Now if you’re familiar with the blog, you may remember that I’ve already profiled Ragan, and have already gone on record with how much I love his paintings. Ragan did quite a bit of work for the New York Central, and some of it was featured on system timetables during World War II and the ensuing years. Of course Ragan didn’t work solely for the Central – he created works for a wide variety of companies and organizations – including the Seaboard Railway, the United Nations, and even the Woman’s Home Companion. But perhaps Ragan’s largest body of work were the paintings he did for the Budd Company, and used for many of their ads in the 1950’s. And it was one of those ads that seemed decidedly Spring-like, and inspired this post.


This beautiful painting by Leslie Ragan, which seems to set the mood for a long-awaited Spring, appeared in an advertisement for the Budd Company.

If you enjoy Ragan’s artwork as much as I do, this post will be a real treat, as we have quite a collection of Budd ads. So many that there will have to be a part 2 at some point in the future!

   
   
   

Budd did not only make trains – this advertisement was for car bodies, but I absolutely adore the artwork of the Golden Gate Bridge.

Read More

An interesting Harlem Division promotion…

Over the many years the New York Central was in existence they published countless advertisements and promotions to attract business and passengers. Some of them were fairly interesting – like the private
women’s room in Grand Central, which catered to the high-end ladies of the day. After all, you wouldn’t want your dress to get dirty on a long steam train journey, would you?

The New York Central even promoted venues that weren’t at all possible to visit by train – like China! A 1904 advertisement suggested all Americans should become familiar with the Chinese Empire:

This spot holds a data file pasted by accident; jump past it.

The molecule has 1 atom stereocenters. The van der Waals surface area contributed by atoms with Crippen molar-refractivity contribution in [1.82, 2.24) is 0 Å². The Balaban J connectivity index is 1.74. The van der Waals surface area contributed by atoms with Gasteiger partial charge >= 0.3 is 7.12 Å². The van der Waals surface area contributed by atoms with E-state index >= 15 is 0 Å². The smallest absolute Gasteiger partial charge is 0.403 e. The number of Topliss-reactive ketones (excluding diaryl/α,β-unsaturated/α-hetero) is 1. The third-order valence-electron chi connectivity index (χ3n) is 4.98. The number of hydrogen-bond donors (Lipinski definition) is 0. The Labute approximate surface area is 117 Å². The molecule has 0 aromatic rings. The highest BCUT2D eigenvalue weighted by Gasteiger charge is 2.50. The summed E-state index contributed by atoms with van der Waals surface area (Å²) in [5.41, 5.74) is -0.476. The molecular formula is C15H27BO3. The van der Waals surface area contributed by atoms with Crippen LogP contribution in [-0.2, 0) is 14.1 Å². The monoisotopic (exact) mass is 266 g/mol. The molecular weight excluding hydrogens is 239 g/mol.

Comparatively few people are familiar with the Chinese Empire as it exists to-day. In view of the constantly growing Oriental commerce of the United States, every one should become familiar with the Chinese Empire. The New York Central’s “Four-Track Series” No. 28 gives valuable statistics and information regarding the Flowery Kingdom…

Another advertisement that I recently acquired is a little bit closer to home. Published in 1937, this New York Central ad offered discounted tickets from New York to Wingdale or Wassaic. Now think about this for a second, if you are familiar with the area, what was particularly noteworthy about those two towns in that era? If you said that they both had facilities for the insane and mentally handicapped, you win a prize. The Harlem Valley State Hospital is obvious to anyone who has taken the Harlem Line up to Wingdale. Several of the State Hospital’s buildings loom over the current train platform. The location of today’s train station is not the same as it was in 1937 – it was further south and actually called “State Hospital.” Wassaic’s facility was called the Wassaic State Hospital, and it was located closer to today’s Tenmile River station.


The original State Hospital station, before this station and Wingdale were converted into today’s Harlem Valley-Wingdale.

The New York Central is remembered for things more noteworthy, like the “Water Level Route” – the first four-tracked route in the world, and the train that rolled out the red carpet for you – the 20th Century Limited. But in addition to doing those things, you could also take the New York Central to visit your institutionalized relatives… and for the low price of two dollars a round trip.

Read More